Intended to get around protective measures that

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intended to get around protective measures that control access to copyrighted works. In addition, the DMCA heightens the penalties for copyright infringement on the Internet. The DMCA amended Title 17 of the United States Code to extend the reach of copyright, while limiting the liability of the providers of online services for copyright infringement by their users. KEY TAKEAWAY Copyright is the legal protection given to “authors” for their “writings.” It protects ideas in fixed, tangible form, not ideas themselves. Copyright protection can extend as long as 120 years from the date of creation or publication. Expression found in literary works, music, drama, film, art, sculpture, sound recordings, and the like may be copyrighted. The fair use doctrine limits the exclusivity of copyright in cases where scholars, critics, or teachers use only selected portions of the copyrighted material in a way that is unlikely to affect the potential market for or value of the copyrighted work.
Saylor URL: Saylor.org 556 EXERCISES 1. Explain how a list could be copyrightable. 2. An author wrote a novel, Brunch at Bruno’s , in 1961. She died in 1989, and her heirs now own the copyright. When do the rights of the heirs come to an end? That is, when does Brunch at Bruno’s enter the public domain? 3. Keith Bradsher writes a series of articles on China for the New York Times and is paid for doing so. Suppose he wants to leave the employ of the Times and be a freelance writer. Can he compile his best articles into a book, Changing Times in China , and publish it without the New York Times ’ permission? Does it matter that he uses the word Times in his proposed title? 4. What kind of file sharing of music is now entirely legal? Shaunese Collins buys a Yonder Mountain String Band CD at a concert at Red Rocks in Morrison, Colorado. With her iMac, she makes a series of CDs for her friends. She does this six times. Has she committed six copyright violations? [1] 17 United States Code, Section 107. [2] Sheldon v. Metro-Goldwyn Pictures Corp. , 81 F.2d 49 (2d Cir. 1936). [3] 17 United States Code, Section 102. [4] BUC International Corp. v. International Yacht Council, Ltd. , 489 F.3d 1129 (11th Cir. 2007). [5] Apple Computer, Inc. v. Franklin Computer Corp. , 714 F.2d 1240 (3d Cir. 1983). [6] Lotus Development Corp. v. Paperback Software International , 740 F.Supp. 37 (D. Mass. 1990). [7] Peter H. Lewis, “When Computing Power Is Generated by the Lawyers,” New York Times , July 22 1990. [8] Community for Creative Non-Violence v. Reid , 109 S.Ct. 2166 (1989). [9] MGM Studios, Inc. v. Grokster, Ltd. , 545 U.S. 913 (2005). [10] Sony v. Universal Studios , 464 U.S. 417 (1984). 13.4 Trademarks LEARNING OBJECTIVES 1. Understand what a trademark is and why it deserves protection.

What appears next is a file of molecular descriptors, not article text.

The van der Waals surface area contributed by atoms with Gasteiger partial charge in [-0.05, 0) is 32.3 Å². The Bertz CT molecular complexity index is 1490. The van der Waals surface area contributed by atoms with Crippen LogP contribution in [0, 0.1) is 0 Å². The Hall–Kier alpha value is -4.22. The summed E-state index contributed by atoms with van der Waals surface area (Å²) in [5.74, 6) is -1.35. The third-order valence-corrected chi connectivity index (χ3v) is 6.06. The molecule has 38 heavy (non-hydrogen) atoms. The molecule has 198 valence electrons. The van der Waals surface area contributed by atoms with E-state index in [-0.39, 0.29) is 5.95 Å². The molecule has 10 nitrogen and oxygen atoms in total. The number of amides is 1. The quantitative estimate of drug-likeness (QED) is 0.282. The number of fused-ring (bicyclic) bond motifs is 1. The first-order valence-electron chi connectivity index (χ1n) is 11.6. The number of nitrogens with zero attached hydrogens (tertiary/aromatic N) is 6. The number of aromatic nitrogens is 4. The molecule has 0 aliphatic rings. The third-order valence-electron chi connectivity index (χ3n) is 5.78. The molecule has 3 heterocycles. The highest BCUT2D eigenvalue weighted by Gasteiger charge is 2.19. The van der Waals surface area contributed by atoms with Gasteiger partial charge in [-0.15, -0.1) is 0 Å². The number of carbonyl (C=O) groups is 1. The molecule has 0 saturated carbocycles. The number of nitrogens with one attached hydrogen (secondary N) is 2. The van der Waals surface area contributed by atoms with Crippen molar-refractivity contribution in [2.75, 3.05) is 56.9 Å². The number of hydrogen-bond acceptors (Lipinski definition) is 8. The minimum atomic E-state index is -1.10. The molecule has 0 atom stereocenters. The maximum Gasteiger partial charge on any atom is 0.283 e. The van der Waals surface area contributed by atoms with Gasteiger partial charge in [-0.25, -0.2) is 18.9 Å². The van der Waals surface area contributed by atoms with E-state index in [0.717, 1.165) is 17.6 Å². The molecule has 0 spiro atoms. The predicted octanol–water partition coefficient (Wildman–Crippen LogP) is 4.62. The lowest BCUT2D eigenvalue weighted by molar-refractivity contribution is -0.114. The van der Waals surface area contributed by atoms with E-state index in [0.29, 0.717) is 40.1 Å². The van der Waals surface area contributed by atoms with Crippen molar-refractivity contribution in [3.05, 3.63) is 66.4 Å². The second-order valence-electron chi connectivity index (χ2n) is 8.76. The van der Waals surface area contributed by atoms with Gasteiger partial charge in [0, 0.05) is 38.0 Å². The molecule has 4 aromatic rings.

Saylor URL: Saylor.org 557 2. Know why some “marks” may not be eligible for trademark protection, and how to obtain trademark protection for those that are. 3. Explain what “blurring” and “tarnishment” are and what remedies are available to the holder of the mark.

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